The all-new entry-level three-cylinder engine makes its debut in Audi’s classy A3. We test it to see if it can provide a premium feel
What do we have here?
The Audi A3 is now in its third iteration following its launch back in 1996 and this is the mid-life facelifted version of the latest model.
You can pick from four body styles including a three-door hatch, five-door Sportback, four-door saloon and a two-door convertible.
There are three petrol and three diesel engine variants to choose from. The petrol lineup consists of a 1.0 TFSI 116PS, 1.5 TFSI 150PS and 2.0 TFSI 190PS while the diesel options includes 1.6 TDi 116PS, 2.0TDI 150PS and 2.0 TDI 184PS.
Most models are front-wheel driven and fitted with a manual gearbox, however, an S-Tronic auto is available across much of the range while you can opt for Quattro all-wheel drive with these power units: 2.0 TFSI, 2.0TDI 150 PS, 2.0 TDI 184PS.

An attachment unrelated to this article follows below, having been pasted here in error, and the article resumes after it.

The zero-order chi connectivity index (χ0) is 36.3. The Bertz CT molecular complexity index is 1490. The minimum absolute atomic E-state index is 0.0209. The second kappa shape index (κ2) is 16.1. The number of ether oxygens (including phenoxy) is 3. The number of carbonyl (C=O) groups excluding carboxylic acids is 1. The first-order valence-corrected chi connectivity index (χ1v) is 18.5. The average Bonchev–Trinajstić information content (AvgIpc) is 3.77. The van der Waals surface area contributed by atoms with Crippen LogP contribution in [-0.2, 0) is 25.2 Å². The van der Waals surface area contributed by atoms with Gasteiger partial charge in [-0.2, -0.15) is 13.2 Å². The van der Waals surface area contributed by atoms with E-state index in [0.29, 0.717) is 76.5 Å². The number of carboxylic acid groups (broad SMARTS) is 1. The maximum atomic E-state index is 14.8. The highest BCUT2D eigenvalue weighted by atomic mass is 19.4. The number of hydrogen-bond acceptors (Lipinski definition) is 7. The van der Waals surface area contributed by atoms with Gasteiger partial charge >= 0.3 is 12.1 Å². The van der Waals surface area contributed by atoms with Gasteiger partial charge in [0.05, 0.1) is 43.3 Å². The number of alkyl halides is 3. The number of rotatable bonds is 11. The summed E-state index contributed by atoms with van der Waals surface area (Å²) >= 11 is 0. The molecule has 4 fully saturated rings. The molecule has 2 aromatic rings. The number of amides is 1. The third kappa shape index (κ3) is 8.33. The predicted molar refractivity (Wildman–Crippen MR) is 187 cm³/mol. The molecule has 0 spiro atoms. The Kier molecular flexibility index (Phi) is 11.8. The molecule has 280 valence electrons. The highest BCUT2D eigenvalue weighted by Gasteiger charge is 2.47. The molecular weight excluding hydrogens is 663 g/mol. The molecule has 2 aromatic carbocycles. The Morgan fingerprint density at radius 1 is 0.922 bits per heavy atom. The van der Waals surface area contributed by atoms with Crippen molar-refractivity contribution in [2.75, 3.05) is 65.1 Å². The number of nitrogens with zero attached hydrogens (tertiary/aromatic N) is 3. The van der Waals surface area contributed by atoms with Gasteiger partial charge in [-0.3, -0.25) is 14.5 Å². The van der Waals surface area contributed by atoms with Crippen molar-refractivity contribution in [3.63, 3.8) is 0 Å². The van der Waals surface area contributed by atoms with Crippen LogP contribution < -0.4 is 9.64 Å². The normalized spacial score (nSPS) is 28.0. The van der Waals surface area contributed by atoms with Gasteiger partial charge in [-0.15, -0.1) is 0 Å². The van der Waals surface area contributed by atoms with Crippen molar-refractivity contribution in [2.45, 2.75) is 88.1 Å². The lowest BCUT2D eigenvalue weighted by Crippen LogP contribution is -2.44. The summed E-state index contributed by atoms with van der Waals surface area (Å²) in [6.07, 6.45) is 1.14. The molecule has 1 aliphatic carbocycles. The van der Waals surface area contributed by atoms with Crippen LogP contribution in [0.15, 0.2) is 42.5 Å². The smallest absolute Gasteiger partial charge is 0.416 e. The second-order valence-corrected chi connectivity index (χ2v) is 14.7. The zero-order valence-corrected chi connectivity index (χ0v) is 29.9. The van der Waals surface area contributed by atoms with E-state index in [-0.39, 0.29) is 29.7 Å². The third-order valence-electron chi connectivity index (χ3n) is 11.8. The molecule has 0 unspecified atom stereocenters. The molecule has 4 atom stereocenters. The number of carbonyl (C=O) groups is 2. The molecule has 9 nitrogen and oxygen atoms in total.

The A3 comes with a choice of five main trims; SE, SE Technik, Sport, S-Line and Black Edition, while at the opposite ends of the eco-sensitive scale are the petrol hybrid e-tron and the tarmac destroying S3 and RS3.
All models get 16in alloys, cruise control, Xenon headlights, auto wipers and headlights, dynamic suspension, air conditioning and a 7.0in colour screen.
SE Technik adds MMI navigation, rear parking sensors, and a different alloy wheel design.
Sport brings 17in alloys, dual-zone electronic climate, front sports seats, exterior sport styling, aluminium interior trim, Audi Drive Select, option for free upgrade to sports suspension.
S Line models get 18in alloy wheels, LED head and taillights, 15mm lowered sports suspension, flat-bottomed steering wheel, matt-brushed aluminum inlays, half leather sport seats and S line styling.